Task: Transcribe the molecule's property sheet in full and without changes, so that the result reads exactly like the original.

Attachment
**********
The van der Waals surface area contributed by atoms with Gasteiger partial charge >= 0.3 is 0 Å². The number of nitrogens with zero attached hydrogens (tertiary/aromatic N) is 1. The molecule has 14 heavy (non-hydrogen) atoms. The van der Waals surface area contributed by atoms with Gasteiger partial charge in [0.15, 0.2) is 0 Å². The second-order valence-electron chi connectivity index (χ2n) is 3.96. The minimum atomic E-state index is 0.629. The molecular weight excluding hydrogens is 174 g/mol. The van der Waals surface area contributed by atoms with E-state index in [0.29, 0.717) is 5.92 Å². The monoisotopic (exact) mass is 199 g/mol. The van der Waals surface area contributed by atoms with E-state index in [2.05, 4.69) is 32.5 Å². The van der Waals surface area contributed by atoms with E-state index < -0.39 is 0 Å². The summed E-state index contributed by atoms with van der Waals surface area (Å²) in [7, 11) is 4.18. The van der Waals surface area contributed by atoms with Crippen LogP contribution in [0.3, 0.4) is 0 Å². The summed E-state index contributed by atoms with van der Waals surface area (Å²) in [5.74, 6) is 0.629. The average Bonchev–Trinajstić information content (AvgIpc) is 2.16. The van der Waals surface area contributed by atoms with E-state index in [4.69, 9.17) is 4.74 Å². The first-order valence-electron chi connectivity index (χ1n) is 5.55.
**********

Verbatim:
The van der Waals surface area contributed by atoms with Gasteiger partial charge >= 0.3 is 0 Å². The number of nitrogens with zero attached hydrogens (tertiary/aromatic N) is 1. The molecule has 14 heavy (non-hydrogen) atoms. The van der Waals surface area contributed by atoms with Gasteiger partial charge in [0.15, 0.2) is 0 Å². The second-order valence-electron chi connectivity index (χ2n) is 3.96. The minimum atomic E-state index is 0.629. The molecular weight excluding hydrogens is 174 g/mol. The van der Waals surface area contributed by atoms with E-state index in [0.29, 0.717) is 5.92 Å². The monoisotopic (exact) mass is 199 g/mol. The van der Waals surface area contributed by atoms with E-state index in [2.05, 4.69) is 32.5 Å². The van der Waals surface area contributed by atoms with E-state index < -0.39 is 0 Å². The summed E-state index contributed by atoms with van der Waals surface area (Å²) in [7, 11) is 4.18. The van der Waals surface area contributed by atoms with Crippen LogP contribution in [0.3, 0.4) is 0 Å². The summed E-state index contributed by atoms with van der Waals surface area (Å²) in [5.74, 6) is 0.629. The average Bonchev–Trinajstić information content (AvgIpc) is 2.16. The van der Waals surface area contributed by atoms with E-state index in [4.69, 9.17) is 4.74 Å². The first-order valence-electron chi connectivity index (χ1n) is 5.55.